Memory B Cell Antibodies

Overview of methodology used for single B-cell antibody gene isolation and recombinant antibody production.

Overview of methodology used for single B-cell antibody gene isolation and recombinant antibody production.

The binding of an antigen to a specific antigen receptor of a B cell triggers the B cell to activate and differentiate into an antibody-secreting, known as a memory B cell. Genes in the B cell encoding the Ig variable region undergo somatic hyper mutation followed by selection, leading to increased binding strength between antibody and antigen. There is now a method to extract memory B cells specific for an antigen from the peripheral blood of individuals and then produce this antibody.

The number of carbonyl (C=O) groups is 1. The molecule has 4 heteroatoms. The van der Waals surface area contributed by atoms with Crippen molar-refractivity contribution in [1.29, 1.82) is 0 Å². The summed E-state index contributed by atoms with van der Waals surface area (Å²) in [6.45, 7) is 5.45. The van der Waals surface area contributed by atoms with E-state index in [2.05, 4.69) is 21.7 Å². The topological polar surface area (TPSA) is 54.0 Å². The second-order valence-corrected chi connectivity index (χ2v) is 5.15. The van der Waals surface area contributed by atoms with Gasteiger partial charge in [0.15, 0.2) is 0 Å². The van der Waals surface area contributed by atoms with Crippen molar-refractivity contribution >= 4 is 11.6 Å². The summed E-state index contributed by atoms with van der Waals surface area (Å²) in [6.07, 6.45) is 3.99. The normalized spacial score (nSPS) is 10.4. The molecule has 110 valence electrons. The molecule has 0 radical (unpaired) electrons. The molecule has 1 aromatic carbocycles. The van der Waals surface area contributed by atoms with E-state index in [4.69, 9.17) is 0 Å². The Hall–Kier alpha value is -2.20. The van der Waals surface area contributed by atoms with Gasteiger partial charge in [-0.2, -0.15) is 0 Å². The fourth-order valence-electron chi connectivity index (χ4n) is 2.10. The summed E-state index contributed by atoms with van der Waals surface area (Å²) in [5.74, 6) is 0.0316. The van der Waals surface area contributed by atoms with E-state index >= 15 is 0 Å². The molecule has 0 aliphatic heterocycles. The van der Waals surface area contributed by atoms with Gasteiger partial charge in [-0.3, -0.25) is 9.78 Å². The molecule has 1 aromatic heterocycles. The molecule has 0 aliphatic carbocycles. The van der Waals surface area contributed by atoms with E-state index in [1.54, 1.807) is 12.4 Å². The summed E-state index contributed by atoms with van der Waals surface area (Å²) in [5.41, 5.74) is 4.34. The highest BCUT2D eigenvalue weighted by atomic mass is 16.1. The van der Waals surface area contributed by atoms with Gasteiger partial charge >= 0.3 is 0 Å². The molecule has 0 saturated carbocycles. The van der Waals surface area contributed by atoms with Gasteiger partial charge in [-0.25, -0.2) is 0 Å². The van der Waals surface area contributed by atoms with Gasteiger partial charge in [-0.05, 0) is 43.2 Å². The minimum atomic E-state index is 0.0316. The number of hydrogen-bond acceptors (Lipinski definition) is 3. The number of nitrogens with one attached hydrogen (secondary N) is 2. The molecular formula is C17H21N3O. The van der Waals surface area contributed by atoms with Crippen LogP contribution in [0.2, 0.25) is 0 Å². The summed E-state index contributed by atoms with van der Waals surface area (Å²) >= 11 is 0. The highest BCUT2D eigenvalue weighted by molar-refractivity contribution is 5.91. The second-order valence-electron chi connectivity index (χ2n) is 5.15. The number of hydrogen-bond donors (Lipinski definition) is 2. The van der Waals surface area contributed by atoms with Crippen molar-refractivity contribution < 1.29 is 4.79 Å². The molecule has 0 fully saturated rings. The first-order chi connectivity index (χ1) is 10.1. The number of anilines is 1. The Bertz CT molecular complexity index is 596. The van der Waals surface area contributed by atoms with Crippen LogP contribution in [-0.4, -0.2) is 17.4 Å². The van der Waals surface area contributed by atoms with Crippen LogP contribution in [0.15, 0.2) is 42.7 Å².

AbET uses the FACS within the Flow Cytometry Core to sort single cells which produce antibodies to the antigen of interest. Then AbET synthesizes cDNA for one or more antibody variable regions (VH and/or VL) with a primer (or primers) complementary to sequence(s) within the constant region. The cDNA is used as template for PCR amplification with gene or gene family specific primers. The purified PCR products are sequenced directly and aligned to V region germline database. The antibody variable region of heavy chain (VH) and light chain (VL) genes are cloned into expression vectors in a wide range of antibody formats. The recombinant antibodies are expressed in mammalian or E. coli hosts.

 

Material Requirement

1 x 105 cells per single cell sorted PBMC are sufficient for cloning and sequencing memory B-cell antibody genes.